More Americans are studying for graduate degrees in Germany, where many programs are taught in English and tuition is usually free. (This piece first aired on June 28, 2015 on Weekend Edition Sunday).
In 50 years, Amelia Boynton Robinson went from being beaten on a bridge in Selma, Ala., to being pushed across the bridge in a wheelchair alongside President Obama.
Colleen Bordelon's family was the first to return to their block in Saint Bernard Parish, outside New Orleans, after Hurricane Katrina. Since then, all the men in the immediate family have died.
Turmoil in global stock markets have grabbed headlines, in large part due to China's shaky economy. For months, commodities worldwide have also been plunging, and much of that can be linked to China.
While the drought has put a strain on California agriculture, its farms actually set an all-time record for total sales — $54 billion — in 2014. How? By pumping more water from their wells.
More than 21,000 are out of work this year from California's drought, a study says. The majority are farmworkers, and those lucky enough to have a job are often working longer hours for less money.
One of this fall's most anticipated books is about a transgender fourth-grader. Publisher Scholastic is employing some of the same marketing techniques it used for megahits like The Hunger Games.
For some insects, sound waves or vibrations are the real social media — high-speed rumbles sent through the air and along leaf stems to help the bugs claim territory, send warnings and find mates.
The fourth book in Stieg Larsson's bestselling Millennium series comes out internationally today — but Larsson died in 2004, so his father and brother hired a new writer to continue the series.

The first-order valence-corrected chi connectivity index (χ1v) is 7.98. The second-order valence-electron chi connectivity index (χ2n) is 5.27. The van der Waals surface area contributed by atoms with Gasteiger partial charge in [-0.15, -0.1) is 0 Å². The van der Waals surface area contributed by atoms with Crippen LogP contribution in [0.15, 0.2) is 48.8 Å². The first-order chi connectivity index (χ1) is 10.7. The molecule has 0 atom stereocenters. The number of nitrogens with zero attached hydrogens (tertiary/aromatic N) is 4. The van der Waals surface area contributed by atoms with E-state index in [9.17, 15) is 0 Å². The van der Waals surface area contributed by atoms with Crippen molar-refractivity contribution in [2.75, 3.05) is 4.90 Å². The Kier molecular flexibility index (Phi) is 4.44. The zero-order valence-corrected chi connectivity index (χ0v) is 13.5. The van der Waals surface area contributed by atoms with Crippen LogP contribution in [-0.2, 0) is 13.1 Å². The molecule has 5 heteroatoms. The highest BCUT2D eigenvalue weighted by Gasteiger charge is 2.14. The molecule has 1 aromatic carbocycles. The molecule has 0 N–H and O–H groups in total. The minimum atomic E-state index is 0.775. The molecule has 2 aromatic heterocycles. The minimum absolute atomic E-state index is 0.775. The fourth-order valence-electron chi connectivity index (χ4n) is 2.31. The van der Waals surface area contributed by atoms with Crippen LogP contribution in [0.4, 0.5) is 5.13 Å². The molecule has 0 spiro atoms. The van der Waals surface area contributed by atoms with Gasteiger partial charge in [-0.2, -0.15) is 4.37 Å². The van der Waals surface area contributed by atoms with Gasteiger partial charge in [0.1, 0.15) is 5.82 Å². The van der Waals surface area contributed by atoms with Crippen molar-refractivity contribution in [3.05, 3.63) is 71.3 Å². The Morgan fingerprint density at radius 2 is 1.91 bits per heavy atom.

The Virginia shooter who murdered two TV journalists allegedly recorded the attack himself. Experts say wearable cameras will become a regular part of the toolkit for killers who want attention.
Enterprising businesses will mark the pope's visit to Philadelphia next month with irreverent tchotchkes — including beers brewed with holy water and toasters that etch the pontiff's face on bread.
Wild swans — which all belong by law to the Queen — are among Britain's most cherished birds. But there's been an uptick in incidents of neglect and cruelty. Some swans are even being eaten.
Big Ben is the name for the giant bell inside Elizabeth Tower. The chimes are slow by as many as six seconds. Mechanics are placing or removing pennies from the pendulum to alter its speed.
Patrick is a celebrity at Ballarat Wildlife Park in Australia. He's got 30,000 Facebook followers. For his 30th birthday, he got a wheelbarrow. So like any good millennial, Patrick is now on Tinder.
High school English teacher Jennifer McQuillan spent the summer collecting clippings from the gardens of American authors. She's using them to plant a "literary garden" in her school's courtyard.
Louisiana has become the first state to track nearly all of its government vehicles. It's hoped to cut down on fuel use and prevent accidents. And, the project is working.
Republican presidential candidate Donald Trump continues his brawl with the news media. During a news conference in Dubuque, Iowa, Tuesday night, Trump had Jorge Ramos of Univision, the largest Spanish-language network in the U.S., thrown out. He was ultimately let back in.
Wildfires can have some awfully strange names. Most of the time, they're named for where they started.
Although Ireland was once called "the most Catholic Country in the World," the scandals of recent years have destroyed popular support for the church there, with many Irish people ignoring the hierarchy's guidance on social issues.
The Okanogan (OH-kah-NAH-gun) fire in central Washington state has burned more than a quarter million acres. That makes it the largest wildfire in the state's history. But it has only destroyed a small number of homes because the location of the fire is so sparely populated.